What? Can this be the Church of England? For well over a generation the debate on women’s ministry has been a permanent push-me-pull-you. If the supporters gain an inch, the opponents lose an inch. What is essential to one side is unacceptable to the other. Zero sum game.
Now suddenly there is an overwhelming majority transcending the impasse: yesterday’s vote in General Synod produced 378 in favour, 8 against and 25 abstentions. In what looks like a massive change from the equivalent vote a year ago, we all win prizes.
The Catholic Group in General Synod welcomes the new atmosphere of trust and reconciliation, together with the clear recognition that our theological convictions will continue to be within the spectrum of Anglican teaching, and the commitment to provide appropriate bishops and priests for our parishes.
Reform, while registering a reservation that ‘key issues remain unresolved’, nevertheless describes it as a
balanced package of proposals which show more sensitivity to the needs of those who cannot accept the ministry of women bishops than those in the previous draft Measure.
WATCH describes it as
very good news for the full inclusion of women alongside men at all levels in our Church.
It isn’t quite an equivalent to last year’s vote though. That vote would have settled the matter if it had been passed with bishops, clergy and laity all producing two-thirds majorities. Yesterday’s decision only paves the way for another vote, though the result gives reason to hope that those two-thirds majorities will finally be achieved.
Why this unfamiliar consensus? There are two obvious explanations, neither of which I find convincing. Firstly, the proposals are different. But the old proposals were supported by 42 of the 44 dioceses, apart from that silly extra clause 5(1)(c). I find it difficult to believe that the new mood is all about the small print.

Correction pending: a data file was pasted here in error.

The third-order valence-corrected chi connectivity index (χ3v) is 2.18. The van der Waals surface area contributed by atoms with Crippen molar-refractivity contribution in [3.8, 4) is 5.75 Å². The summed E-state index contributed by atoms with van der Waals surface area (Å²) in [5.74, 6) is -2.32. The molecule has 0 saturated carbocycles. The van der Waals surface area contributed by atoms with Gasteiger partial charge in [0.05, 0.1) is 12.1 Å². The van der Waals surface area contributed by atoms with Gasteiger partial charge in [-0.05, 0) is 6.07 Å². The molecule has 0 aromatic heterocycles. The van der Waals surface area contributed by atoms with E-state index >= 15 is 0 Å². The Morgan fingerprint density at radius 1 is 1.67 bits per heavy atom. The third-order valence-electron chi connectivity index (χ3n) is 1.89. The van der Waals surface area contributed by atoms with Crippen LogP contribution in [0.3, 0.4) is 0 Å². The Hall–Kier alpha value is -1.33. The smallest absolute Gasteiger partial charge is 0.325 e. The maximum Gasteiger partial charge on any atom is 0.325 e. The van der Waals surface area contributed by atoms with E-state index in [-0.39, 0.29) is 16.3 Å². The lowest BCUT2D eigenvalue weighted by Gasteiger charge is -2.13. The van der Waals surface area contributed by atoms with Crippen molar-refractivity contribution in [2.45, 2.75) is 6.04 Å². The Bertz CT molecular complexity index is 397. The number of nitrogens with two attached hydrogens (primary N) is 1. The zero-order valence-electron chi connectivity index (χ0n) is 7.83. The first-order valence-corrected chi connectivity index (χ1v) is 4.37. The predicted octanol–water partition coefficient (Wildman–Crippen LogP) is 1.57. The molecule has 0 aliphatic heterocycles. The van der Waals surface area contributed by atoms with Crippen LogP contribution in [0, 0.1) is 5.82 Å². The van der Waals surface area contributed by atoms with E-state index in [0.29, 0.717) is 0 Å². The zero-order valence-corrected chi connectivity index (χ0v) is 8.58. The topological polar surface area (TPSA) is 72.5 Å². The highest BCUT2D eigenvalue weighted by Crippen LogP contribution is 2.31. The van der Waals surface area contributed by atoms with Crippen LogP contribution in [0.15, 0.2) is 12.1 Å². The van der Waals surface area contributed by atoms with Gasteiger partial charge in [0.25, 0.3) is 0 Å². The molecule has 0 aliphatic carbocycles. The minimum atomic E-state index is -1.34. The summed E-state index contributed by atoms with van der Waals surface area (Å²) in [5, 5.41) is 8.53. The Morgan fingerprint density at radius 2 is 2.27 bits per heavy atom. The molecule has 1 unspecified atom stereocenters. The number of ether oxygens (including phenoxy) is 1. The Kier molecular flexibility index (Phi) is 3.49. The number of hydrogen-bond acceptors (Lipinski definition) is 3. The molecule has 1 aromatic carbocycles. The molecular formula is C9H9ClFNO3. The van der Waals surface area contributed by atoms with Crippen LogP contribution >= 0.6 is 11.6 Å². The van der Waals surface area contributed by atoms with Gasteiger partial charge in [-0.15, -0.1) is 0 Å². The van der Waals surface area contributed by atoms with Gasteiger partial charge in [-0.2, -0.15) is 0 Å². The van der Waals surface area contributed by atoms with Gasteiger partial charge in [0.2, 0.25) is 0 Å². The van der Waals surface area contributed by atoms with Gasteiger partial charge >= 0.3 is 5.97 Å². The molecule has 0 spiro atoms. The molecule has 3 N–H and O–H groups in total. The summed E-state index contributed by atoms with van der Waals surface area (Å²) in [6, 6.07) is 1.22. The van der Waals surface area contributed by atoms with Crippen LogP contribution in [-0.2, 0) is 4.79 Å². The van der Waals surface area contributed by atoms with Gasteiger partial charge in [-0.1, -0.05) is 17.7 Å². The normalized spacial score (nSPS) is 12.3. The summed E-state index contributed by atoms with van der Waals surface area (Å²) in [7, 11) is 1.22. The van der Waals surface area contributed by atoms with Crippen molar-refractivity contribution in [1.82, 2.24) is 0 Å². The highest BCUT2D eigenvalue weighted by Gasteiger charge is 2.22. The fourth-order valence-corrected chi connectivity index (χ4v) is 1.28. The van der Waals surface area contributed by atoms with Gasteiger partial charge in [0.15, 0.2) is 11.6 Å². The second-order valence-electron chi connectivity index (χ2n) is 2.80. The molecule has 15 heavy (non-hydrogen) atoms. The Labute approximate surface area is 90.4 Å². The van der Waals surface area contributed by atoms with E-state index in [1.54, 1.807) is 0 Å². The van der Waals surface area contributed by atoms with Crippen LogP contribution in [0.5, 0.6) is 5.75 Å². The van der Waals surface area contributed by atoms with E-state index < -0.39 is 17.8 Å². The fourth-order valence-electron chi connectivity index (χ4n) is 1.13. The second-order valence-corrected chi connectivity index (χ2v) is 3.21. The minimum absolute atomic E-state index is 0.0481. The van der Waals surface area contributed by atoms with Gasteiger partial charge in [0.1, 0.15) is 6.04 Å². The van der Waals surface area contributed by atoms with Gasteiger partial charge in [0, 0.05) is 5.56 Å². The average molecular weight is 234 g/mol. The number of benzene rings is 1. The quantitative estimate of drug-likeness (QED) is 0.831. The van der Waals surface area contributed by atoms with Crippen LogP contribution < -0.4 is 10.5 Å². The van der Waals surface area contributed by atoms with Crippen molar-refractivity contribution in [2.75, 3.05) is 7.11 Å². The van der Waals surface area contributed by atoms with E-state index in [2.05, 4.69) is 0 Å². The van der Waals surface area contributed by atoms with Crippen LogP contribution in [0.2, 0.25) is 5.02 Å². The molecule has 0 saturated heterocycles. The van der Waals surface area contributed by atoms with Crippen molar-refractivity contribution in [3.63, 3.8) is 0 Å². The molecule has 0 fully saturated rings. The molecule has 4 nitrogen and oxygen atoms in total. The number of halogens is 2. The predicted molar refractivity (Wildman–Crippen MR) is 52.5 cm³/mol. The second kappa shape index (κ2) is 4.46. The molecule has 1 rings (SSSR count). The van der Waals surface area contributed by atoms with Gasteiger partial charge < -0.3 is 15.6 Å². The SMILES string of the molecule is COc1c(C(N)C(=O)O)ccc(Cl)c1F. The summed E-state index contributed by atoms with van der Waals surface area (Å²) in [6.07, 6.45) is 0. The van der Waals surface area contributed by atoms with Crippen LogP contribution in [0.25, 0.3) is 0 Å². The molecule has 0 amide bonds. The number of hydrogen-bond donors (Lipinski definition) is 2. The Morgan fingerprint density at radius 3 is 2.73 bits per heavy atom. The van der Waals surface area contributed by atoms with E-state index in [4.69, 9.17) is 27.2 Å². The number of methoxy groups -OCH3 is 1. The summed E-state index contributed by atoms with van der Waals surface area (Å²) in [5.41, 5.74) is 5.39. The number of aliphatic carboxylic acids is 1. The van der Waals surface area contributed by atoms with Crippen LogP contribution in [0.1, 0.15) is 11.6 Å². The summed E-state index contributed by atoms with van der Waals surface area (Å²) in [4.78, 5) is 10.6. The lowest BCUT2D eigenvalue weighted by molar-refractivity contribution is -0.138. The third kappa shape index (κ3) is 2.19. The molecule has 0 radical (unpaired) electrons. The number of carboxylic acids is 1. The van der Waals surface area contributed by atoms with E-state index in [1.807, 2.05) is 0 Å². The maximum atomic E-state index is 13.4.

Secondly, we have a new Archbishop of Canterbury. It may well be that Justin Welby has greater skills in handling this kind of situation than his predecessor had, and I do not know what he has been doing behind the scenes; but he there are battle-hardened campaigners on both sides of the debate and neither side was likely to keel over in response to his charms.
Personally I think there is another reason, but it is unmentionable. So I’ll mention it. An earlier blog post of mine, dated June 2013 and now at a different address, drew attention to the role of public opinion after the failure of last November’s vote. What made that vote look like a suicide note by the Church was not the result itself, which had always been a strong possibility, but the furious reaction by the mass media, commentators across the country and even the Government. It is that widespread reaction which church leaders had not foreseen, so engrossed were they with trying to stitch together enough of a majority of Synod members.
Until last November opponents of women bishops, evangelicals and catholics alike, had often complained that liberals were selling out to secular society – indeed, it was one of their commonest arguments. To us at Modern Church it seemed that they rarely checked out what liberals actually thought; it was enough to note that we agreed with secular society’s opposition to gender discrimination, while they stood out for a position which looked distinctively Christian. Since they had invested so much pride in standing out against public opinion one could hardly expect them to respond to last November’s public outrage by saying ‘Okay, if you feel that strongly about it perhaps you have a point’.
Yet that was the point in time when the mood changed and that, surely, is the real reason for the increased willingness by opponents of women bishops to reach a settlement. Public opinion.
So it should be. Theologically, the question is how God reveals moral and ecclesiastical insights to us. Do they come only through the inherited teachings and practices of our own church, or can they come from public opinion as well?
The God I believe in is bigger than any one church, or indeed all the churches put together. Public opinion often gets things wrong, but so do churches. We shouldn’t expect the opponents of women bishops to admit that they have been persuaded by public opinion, but this is what I think has happened.
If we all win prizes, there is one I am especially pleased with. At Prime Minister’s Question Time yesterday, Tony Baldry asked whether the Government would
ensure that women bishops can be admitted to the House of Lords as soon as possible
Prime Minister David Cameron replied:
I strongly support women bishops and hope the Church of England takes this key step to ensure its place as a modern church in touch with our society.